"I thus argue that the hysteric body was not simply a figure depicted in the modernist poem or film, but more provocatively, coincided with the fragmented and dissociated bodies created *as* montage." (Susan McCabe, Cinematic Modernisms)


What we have following the cut is a confusing scene, a confused narrator who perhaps looks in the mirror and sees himself as a unicorn (not quite mechanical nightingale, but related to the Eisenstein montage). Unicorn perhaps because the "lady" is a prostitute and he is erect (has a horn), but also perhaps because he looks ridiculous like a unicorn, a figure of childish innocence in a place of not-innocence.


The blood might be from the loss of innocence, from the strange violence of displacement, or - my favorite reading - from the montage "cut" in the poem. Going with McCabe's idea, it's the dissociated body of montage.


Another important thing: there's an element of montage about the entire "school" that is supposed to be the space of this poem. Frequently it appears to be a school, but also a military training camp, whore house and hospital. The room could be a hospital room with a nurse.

I love how the "misspelled" goes from being the "school" meaning of the term (something which a teacher corrects) to the physical damage/pleasure of the hospital/whorehouse. And in the process it comes to mean something much more profound, and physical than I might originally have seen in it, it comes to mean how all these things bear on the dislocated, dissociated, montaged body of the foreigner.


I love the unicorn. When was the last time you read a poem with a unicorn?

I read the unicorn in part as something akin to "camp." That is the appropriation of mass-produced kitsch to create a kind of art that is not so easily invested in heroic authenticity (Major Art, Macho Pollock etc), but a kind of inauthentic or minor authenticity. I think the unicorn functions in a similar way: but here not an emblem of the inauthenticity/perversion of the homosexual, but of the foreigner, another figure who is repeatedly conceived as a fake/perversion.

(No less by the kind of framework put forth by Ron Silliman: translations are not great! They are fake! Non-natives don't speak correctly! Or his insipid commentator Curtis Faville: Foreigners are ruining our English Tongue! Or all those heaps of people who used to attack me as a young immigrant for being gay: there's something weird about this guy! He must be gay! His body and language are inauthentic!)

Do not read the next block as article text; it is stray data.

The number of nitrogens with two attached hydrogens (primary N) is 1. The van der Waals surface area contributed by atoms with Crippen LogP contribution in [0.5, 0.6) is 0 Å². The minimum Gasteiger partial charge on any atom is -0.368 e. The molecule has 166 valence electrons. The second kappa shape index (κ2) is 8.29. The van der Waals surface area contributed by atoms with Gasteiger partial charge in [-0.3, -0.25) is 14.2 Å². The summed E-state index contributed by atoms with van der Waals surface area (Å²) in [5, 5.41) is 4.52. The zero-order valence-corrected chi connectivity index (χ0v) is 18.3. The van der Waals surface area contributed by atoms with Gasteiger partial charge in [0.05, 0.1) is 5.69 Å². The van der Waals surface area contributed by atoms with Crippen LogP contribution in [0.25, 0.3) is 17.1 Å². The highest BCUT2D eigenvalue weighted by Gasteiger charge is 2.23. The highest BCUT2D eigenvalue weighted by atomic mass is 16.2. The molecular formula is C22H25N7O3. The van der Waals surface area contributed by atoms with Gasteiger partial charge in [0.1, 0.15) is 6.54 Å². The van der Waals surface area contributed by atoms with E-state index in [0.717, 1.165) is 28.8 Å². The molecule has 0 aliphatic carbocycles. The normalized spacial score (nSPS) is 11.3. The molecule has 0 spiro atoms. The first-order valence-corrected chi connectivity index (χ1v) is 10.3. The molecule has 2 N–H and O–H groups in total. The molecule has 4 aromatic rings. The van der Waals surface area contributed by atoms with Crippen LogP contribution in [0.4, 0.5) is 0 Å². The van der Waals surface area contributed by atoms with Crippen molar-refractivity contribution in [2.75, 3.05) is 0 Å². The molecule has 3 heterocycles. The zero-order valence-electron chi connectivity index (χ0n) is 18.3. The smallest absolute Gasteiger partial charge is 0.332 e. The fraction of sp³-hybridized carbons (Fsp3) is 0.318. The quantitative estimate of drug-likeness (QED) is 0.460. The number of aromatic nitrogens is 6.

OK, I hope these brief notes give you some idea why I think the Blatny book is one of the best books around. Certainly one of my favorite books publish over the last 20 years.


Blogger François Luong said...

RE: the ephemeral, has Mr. Hutchinson read anything after Baudelaire or Mallarmé? Because that Blatny poem reminds me of the latter's "L'après-midi d'un faune," but condensed.

Yay to unicorn poems.

10:25 AM  
Blogger Johannes said...

You're right. The late 19th century vibe is prevalent in a lot of these poems.


10:49 AM  
Blogger Danielle said...

Sarah Vap: "Hemisphere Semi-Precious" quote: "grrrrrrr!—the aquamarine-unicorn on my underwear/
carries lunatics away. soft-porn, asscrack—these are my matrimonial summons." That's actually a third of the poem...

And Kirsten Kaschock has a "Unicorn Killer" series. Rebecca Wolf has one, Camille Guthrie a whole book; the ladies have been bogarting outsider unicorn, campy unicorn, minor unicorn...


2:31 PM  
Blogger Amish Trivedi said...

I especially love that the unicorn is not romanticized at all.

4:23 PM  
Blogger brian (baj) salchert said...

1. The English language, especially American English, is not pure, and is daily becoming less pure.
2. The notion of a minor literature appeals to me.
3. Disparagement of someone who is different is usually merely parochial prejudice.
4. Poems of the order of Ivan Blatny's "Misspelled" can be written without the impetus of a prior theory.
5. I am not put off by the structure of this poem, and the seeming disjunctures may at base be more logical than is readily perceived. The "I" in it is purposely being secretive, and that is what is intriguing about it. So, while I am neither excited nor delighted by it, I am captivated by it.
6. Strangely, I was reminded of a poem by Fernando Pessoa. I don't remember exactly how it goes, but this is the gist of it:
After I was born
they locked me
inside myself,
but I escaped.

My soul has been
searching for me
through hills and valleys.

I hope my soul
never finds me.

Brian 2009-03-26

8:33 PM  
Anonymous Anonymous said...

I posted a lengthy response here, Johannes:

Francois is right, of course. I've never read anything after Mallarmé. Pass me the absinthe! It might make me want to read a condensed version of his finest poem.

A footnote: I feel I should step in and correct the misspelling of my name. It's Hutchi[no "n" in the middle]son. One of these days I'll write a poem about many ways such a simple name gets twisted by inattentive readers. Think I'll call it "Misspelled."

7:52 AM  
Blogger Johannes said...


Your comment doesn't make sense at all. Social Realism was not avant-garde (in fact it was the repression of avant-gardism) etc. Your framework for literary history is mind-boggling! What these incidents should tell you is that there are different frameworks for reading - you obviously have yours and I tried to explain mine. To suggest that I have something in common with Stalin is just about the most outrageous comment I've read in the blogosphere. Totally unconvincing.